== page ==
I remember the day my father-in-law came to visit the day we brought Daniel home from the hospital. After seeing his first grandchild—Sue’s dad’s response was to get in the car and head for Toys’ ‘R’ Us. Once there he filled a shopping cart with gifts for Daniel—including a football. If I hadn’t stopped him, he would have bought that three-day-old baby a tricycle. That’s the way Don Baustert always was. He was always giving. When we were in seminary he was always sending checks to help us out. At Christmas he insisted the pile of gifts be as high as the Christmas tree itself. Don Baustert was a giver! Can you think of someone like that in your own life…someone who expresses his or her love for you by constantly giving you things—thoughtful things—things this person knows you need? Well, like my father-in-law, that person is walking in our Abba’s loving footsteps. He or she is following God’s example because our Heavenly Father has always been known as a GIVER. Think of it. In Genesis, He gave LIFE. In Exodus, He gave the LAW. In Joshua, He gave the LAND. In the Psalms, He gave STRENGTH and COMFORT. In the Gospels, He gave His SON. In Acts, He gave the HOLY SPIRIT. In Revelation, He gave HOPE. This is one way God loves. He gives. It’s His nature to do so. In fact, as James tells us, “EVERY good and perfect gift” is from our Heavenly Father. So, one way we imitate Him—one way we “walk in His shoes” is when we embrace a giving spirit toward others.

Of course, the PRIME example of God’s GIVING love is seen in the way He gives us what we need MOST—His forgiveness.

In fact, I think this is one of the best ways we can “walk in His loving shoes”—buy forgiving those who hurt us. Paul must have thought the same thing because back in verse 32 he said, “Be kind and compassionate to one another, forgiving each other just as in Christ God forgave you.” Now—I know forgiving can be hard. As C. S. Lewis put it, “Everyone says forgiveness is a lovely idea until they have something to forgive.” And all of us have learned this principle because all of us have people to forgive. I mean, if you’re married, there’s no doubt that you have something to forgive. If you have children or parents, or have siblings, you have something to forgive. If you have a boss or employees you have something to forgive. If you serve in ministry or volunteer in any area of the church, you have something to forgive. Unless you live and work ALONE in a morgue, you have something to forgive. In the course of human events it is inevitable that offenses will come so we all find ourselves faced with the opportunity to forgive. The question is, what will we do about it? Whose example will we follow when we are wronged? Who will we imitate in the way we respond? Paul says we should follow God’s example. We should walk in His forgiving footsteps.

Here’s a couple questions to ask yourself if you find it hard to do this. Question one: “If I did what this person did to me, would God forgive me?” If your immediate reaction is: “But pastor, I would never do what this person did!” then you are missing the point. On top of that, you are deceiving yourself because while you may not be guilty of the same offense, you are still guilty of sin. 1st John 1:8 plainly says, “If we say that we have no sin, we are deceiving ourselves and the truth is not in us.” And, James 2:10 says, “For whoever keeps the whole law and yet stumbles at one point, has become guilty of all.” So, ask yourself, “If I did what this person did, would God forgive me?” Of course the answer is, “YES!” Question two: “Is there any sin I have committed for which God has not forgiven me?” To help you with your answer I would remind you of 1st John 1:9 where it says, “If we confess our sins, He is faithful and just and will forgive us our sins…and cleanse us from all unrighteousness.” So, if we’ve confessed our sins, God HAS forgiven…and if God has freely forgiven us for all our sins, how could we not forgive others?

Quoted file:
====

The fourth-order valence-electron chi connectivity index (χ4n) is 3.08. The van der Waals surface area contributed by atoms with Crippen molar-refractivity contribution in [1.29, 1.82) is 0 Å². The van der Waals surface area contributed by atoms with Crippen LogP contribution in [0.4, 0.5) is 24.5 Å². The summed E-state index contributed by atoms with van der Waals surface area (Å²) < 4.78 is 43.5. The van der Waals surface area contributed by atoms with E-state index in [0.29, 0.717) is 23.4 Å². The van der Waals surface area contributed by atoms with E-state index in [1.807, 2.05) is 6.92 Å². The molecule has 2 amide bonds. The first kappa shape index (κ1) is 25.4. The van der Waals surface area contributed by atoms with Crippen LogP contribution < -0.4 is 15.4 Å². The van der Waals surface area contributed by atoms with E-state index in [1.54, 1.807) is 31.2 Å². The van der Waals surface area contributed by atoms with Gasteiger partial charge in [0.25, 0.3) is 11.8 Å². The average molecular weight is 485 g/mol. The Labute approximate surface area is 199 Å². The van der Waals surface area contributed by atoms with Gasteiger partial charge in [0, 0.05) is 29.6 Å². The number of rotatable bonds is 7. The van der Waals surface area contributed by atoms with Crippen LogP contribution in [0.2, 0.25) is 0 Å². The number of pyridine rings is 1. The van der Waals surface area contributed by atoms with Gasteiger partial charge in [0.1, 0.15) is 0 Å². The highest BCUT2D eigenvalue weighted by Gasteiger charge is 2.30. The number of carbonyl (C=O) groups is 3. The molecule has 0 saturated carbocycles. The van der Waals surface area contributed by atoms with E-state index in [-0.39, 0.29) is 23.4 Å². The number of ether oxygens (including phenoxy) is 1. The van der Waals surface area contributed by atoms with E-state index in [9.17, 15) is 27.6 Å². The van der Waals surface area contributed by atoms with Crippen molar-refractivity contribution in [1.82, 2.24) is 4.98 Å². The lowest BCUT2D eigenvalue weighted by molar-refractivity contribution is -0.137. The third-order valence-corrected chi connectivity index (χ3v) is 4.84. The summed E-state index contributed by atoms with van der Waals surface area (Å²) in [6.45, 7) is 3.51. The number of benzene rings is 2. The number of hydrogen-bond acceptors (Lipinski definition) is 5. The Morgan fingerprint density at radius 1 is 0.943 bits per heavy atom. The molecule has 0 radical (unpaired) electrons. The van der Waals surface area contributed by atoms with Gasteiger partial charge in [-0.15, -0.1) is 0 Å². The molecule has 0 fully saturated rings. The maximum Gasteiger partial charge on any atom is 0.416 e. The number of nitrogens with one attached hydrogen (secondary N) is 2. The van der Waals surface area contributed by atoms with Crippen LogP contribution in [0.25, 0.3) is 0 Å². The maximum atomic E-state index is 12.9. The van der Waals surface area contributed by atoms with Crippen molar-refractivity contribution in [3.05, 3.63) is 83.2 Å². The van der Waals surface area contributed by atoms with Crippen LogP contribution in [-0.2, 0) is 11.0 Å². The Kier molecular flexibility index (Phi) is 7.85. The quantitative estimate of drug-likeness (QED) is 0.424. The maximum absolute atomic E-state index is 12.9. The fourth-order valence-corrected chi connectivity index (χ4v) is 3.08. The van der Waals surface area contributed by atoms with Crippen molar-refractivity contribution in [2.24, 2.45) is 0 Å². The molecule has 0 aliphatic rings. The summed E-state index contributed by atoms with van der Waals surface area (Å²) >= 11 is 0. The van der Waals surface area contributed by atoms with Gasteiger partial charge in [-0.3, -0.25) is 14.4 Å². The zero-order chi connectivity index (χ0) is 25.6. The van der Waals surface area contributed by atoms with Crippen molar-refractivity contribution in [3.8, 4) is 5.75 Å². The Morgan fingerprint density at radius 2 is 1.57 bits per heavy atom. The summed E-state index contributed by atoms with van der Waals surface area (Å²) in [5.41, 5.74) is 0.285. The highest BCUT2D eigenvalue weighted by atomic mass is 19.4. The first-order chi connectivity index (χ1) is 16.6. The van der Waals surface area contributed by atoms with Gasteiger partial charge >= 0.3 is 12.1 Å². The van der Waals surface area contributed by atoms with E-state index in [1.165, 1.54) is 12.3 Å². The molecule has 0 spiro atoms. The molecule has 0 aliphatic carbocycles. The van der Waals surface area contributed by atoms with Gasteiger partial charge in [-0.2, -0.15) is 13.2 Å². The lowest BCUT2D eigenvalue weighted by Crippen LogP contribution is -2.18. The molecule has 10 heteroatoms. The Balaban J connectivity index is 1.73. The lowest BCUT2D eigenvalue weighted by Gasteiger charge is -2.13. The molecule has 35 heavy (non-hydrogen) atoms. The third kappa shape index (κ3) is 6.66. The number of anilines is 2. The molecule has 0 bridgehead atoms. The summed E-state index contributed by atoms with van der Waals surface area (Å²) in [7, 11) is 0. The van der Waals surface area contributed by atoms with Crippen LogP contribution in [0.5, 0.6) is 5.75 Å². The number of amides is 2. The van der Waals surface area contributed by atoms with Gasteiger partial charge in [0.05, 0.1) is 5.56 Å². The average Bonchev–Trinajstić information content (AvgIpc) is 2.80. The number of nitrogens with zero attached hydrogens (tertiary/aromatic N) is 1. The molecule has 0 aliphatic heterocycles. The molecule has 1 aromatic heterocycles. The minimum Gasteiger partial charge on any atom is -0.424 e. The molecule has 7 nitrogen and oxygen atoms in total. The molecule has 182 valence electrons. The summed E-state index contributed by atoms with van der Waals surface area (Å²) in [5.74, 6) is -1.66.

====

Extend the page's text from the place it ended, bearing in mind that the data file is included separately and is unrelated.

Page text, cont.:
One of the most beautiful expressions of forgiving love was the amazing story of the conversion of the Auca Indians in South America. You may remember that in January 1956 these five young American missionaries were killed by these Indians. Eventually all five of the Auca killers became Christians and leaders of a congregation of believers that rose up among those people and worshiped near the spot where the missionaries died. In fact, the thatched Auca church, called “God’s Speaking-house,” was built by the five killers. How did this radical transformation come about? Because Rachel Saint, sister of martyred Nate Saint, and Betty Elliot, wife of the martyred Jim Elliot, went back to these people who had killed their loved ones and demonstrated in their walk of love the reality of forgiveness. They forgave their husbands’ killers—and in that scandalous act of grace, taught those people about the forgiving love of God…such that they became Christians and began to walk in love themselves.

To walk in our Abba’s footsteps—to imitate God—involves our embracing loving relationships by giving and forgiving the way He does.

Paul goes on to infer that another example of the way we do this—should be seen in our sexual ethics.